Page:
- Medication not approved or listed by the APVMA (Australian Pesticides and Veterinary Medication Authority)
- If you choose to pursue a course of treatment other than that recommended by your vet
- Breeding or obstetrics
- Transport or boarding expenses (other than emergency boarding)
- Ambulance fees and non-essential hospitalisation
- House calls, phone consultations and out-of-hours treatment unless your vet believes an emergency consultation was necessary (if this is the case, cover is only provided for what treatment would have cost at a vet practice during normal consultation hours)
- Genetic testing to determine your pet’s suitability for breeding
- Organ transplant surgery and prosthetics
- Elective procedures and treatments, such as tail docking or de-barking
- Claims that arise due to a malicious act, deliberate injury or gross negligence caused by you or anyone living with you
- If you fail to take all reasonable precautions to protect your pet from any situation that may lead to illness or injury
- Illness caused by worms or fleas
- Treatment for conditions for which there is a known vaccination, including:
- For dogs: infectious canine hepatitis (canine adenovirus), parvovirus, canine distemper, parainfluenza and all forms of kennel cough
- For cats: panleukopenia, chlamydia, leukaemia (FeLV), Feline Immuno Deficiency Virus (FIV) and Feline Infectious Peritonitis (FIP), viral rhinotracheitis, calicivirus, herpes virus and all forms of cat flu
How do I make a claim with Australia Post Pet Insurance?
- If you’d like to make a claim under your Australia Post Pet Insurance policy, you can do so online or by post. Claim forms are available for download from the Australia Post Pet Insurance website, or by phoning 1300 503 806.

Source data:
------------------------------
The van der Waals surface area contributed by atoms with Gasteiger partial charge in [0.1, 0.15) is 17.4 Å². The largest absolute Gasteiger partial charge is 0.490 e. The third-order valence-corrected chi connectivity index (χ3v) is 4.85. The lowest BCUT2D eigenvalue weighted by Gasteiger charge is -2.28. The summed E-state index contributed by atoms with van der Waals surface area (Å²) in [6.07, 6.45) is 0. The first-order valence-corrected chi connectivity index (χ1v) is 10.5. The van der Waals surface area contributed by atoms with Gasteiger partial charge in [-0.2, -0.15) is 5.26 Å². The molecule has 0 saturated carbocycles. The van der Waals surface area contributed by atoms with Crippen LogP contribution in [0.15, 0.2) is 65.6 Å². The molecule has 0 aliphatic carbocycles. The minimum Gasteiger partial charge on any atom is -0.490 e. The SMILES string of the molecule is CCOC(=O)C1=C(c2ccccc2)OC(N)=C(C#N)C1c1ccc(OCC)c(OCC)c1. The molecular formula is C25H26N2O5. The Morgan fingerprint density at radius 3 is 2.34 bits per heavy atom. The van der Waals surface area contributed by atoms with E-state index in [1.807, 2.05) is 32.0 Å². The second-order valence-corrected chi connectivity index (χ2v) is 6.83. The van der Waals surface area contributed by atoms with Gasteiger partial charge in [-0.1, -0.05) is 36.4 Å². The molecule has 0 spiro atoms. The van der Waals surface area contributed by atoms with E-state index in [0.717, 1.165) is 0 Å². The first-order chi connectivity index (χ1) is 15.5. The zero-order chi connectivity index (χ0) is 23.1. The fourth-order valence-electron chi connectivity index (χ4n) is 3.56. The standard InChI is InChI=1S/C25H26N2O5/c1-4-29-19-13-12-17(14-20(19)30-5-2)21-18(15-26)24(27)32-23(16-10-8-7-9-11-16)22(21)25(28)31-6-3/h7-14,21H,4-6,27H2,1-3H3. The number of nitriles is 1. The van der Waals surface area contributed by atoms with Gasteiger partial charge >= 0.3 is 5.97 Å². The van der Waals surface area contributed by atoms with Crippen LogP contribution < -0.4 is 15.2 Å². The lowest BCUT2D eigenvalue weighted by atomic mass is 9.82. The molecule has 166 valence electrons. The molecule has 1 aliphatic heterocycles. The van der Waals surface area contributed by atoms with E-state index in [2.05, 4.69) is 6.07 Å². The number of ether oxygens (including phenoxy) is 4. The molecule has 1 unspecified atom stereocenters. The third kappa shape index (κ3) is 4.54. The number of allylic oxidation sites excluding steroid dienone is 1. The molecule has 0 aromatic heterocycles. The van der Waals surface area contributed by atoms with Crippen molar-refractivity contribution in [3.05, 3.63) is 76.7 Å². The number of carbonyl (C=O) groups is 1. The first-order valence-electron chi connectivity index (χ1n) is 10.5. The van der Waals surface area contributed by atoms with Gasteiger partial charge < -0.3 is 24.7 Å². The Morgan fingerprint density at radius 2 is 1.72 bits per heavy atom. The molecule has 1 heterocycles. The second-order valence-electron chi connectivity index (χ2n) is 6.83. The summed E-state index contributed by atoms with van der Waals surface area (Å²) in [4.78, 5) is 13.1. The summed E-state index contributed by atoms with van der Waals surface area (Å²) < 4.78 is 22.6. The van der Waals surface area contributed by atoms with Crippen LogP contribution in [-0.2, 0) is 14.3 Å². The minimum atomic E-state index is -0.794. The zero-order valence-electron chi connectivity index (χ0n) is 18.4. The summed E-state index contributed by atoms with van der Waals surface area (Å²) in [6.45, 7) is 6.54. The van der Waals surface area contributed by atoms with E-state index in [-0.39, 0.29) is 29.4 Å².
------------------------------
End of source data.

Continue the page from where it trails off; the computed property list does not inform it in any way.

- You’ll need to include an itemised tax invoice and your vet’s consultation notes. If submitting your claim by post, you must send original copies of all documentation.
- If this is the first time you’ve submitted a claim, you must also include a full veterinary history from the attending vet and any other vets who have previously treated your pet.
- All claims must be submitted to and received by the insurer within 90 days of treatment. You will need to pay the vet bills in full before submitting your claim.
Why should I choose Australia Post Pet Insurance?
There are plenty of reasons why you should consider taking out a pet insurance policy with Australia Post.
- Choose the cover that suits you. There are three different policies available so you can choose the cover that matches both your pet’s needs and your budget.
- Enjoy maximum protection. Australia Post Pet Insurance covers up to 80% of your eligible vet bills, ensuring that you can afford to pay for the treatment that your pet needs.
- Australia-wide cover. You can cover your cat or dog against illness and injury anywhere in Australia.
- Choose your excess. Flexible excess options of $0, $100 and $200 allow you to tailor your policy to suit your needs and adjust your premium amount.
- Multi-pet discount. If you insure multiple pets, you will receive a 10% premium discount.
- Optional pet wellness benefits. You also have the option of taking out additional cover for the cost of preventative treatments such as vaccinations, desexing and microchipping.
- Fast and easy claims. It’s simple, quick and convenient to lodge your Australia Post Pet Insurance claim online or by post.
Some final questions you might have about Australia Post Pet Insurance
More guides on Finder
Australia Post Cash Passport Platinum Mastercard review
Spend in 11 currencies, lock in exchange rates and boost your travel budget with a promotional cashback offer.
Australia Post Multi-currency Cash Passport review
Save on fees with the Australia Post Multi-currency Cash Passport that allows you to spend in up to 10 currencies and stick to your budget with locked in exchange rates.
Australia Post Travel Money
Check out the range of travel money services the Australia Post travel cards can offer you.
You might like these...
How much does it cost to insure a dog in Australia?
Ask an Expert